By Tracy Ross
The Mozambique government has come under fire for its growing role as one of the major exporters of illegally acquired rhino horn and elephant ivory in Africa.
So says Tom Milliken, elephant and rhino coordinator for TRAFFIC International, a wildlife-trade-monitoring network. Recently, Milliken told Voice of America news that “Mozambique increasingly has become one of the major exit points” for the materials, a practice that has caused a “crisis for both species.” Milliken adds that Vietnamese ivory syndicates operating in Mozambique are responsible for the horns and tusks illegally leaving the country, and that it’s “very clear the improved law enforcement effort being made in South Africa has contributed to their new focus on Mozambique.”
In Mozambique poaching is illegal, but it’s not considered criminal. So, consequences are minimal. Milliken reports that the highly organized Vietnamese traders aren’t the only ones who take advantage of this. He says that Mozambique nationals are heavily involved in the poaching of rhino horns in Kruger National Park, which sits on the border of Mozambique and South Africa. Milliken says hundreds of rhinos are being killed, with Mozambican offenders often living so lavishly that it’s impossible to mistake the lucrative trade they’re engaged in. Milliken says Mozambicans are crossing the border into South Africa and killing the animals there, as well. They bring the horns back, sell them, and then ship them from airports and seaports to Asia.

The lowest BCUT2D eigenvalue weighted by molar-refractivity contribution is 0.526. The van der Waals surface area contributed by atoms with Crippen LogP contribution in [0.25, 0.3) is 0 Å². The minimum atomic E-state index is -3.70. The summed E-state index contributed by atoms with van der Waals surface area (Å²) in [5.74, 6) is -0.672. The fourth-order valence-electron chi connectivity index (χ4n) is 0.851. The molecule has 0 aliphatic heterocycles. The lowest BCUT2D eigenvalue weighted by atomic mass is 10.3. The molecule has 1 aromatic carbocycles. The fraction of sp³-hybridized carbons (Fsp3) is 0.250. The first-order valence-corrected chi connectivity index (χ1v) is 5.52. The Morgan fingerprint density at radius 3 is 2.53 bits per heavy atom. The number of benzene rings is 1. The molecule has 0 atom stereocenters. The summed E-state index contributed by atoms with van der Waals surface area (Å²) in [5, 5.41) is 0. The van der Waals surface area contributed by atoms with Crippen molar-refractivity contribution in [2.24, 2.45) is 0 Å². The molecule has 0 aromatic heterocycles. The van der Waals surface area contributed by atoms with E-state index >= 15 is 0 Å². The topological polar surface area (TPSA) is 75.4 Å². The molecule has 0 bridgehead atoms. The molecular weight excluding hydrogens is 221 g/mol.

But South Africa and conservation groups are no longer tolerating this chain of criminal activity. They made themselves known at a March meeting of the Convention on International Trade in Endangered Species of Wild Fauna and Flora (CITES), which, says the World Wildlife Fund’s Jenna Bonello, “regulates the trade in animals and animal products,” thereby ensuring “that international trade in specimens of wild animals and plants does not threaten their survival.” There, CITES officials singled out Mozambique for its lack of action on poaching, and offered solutions to help mobilize the country against it. More....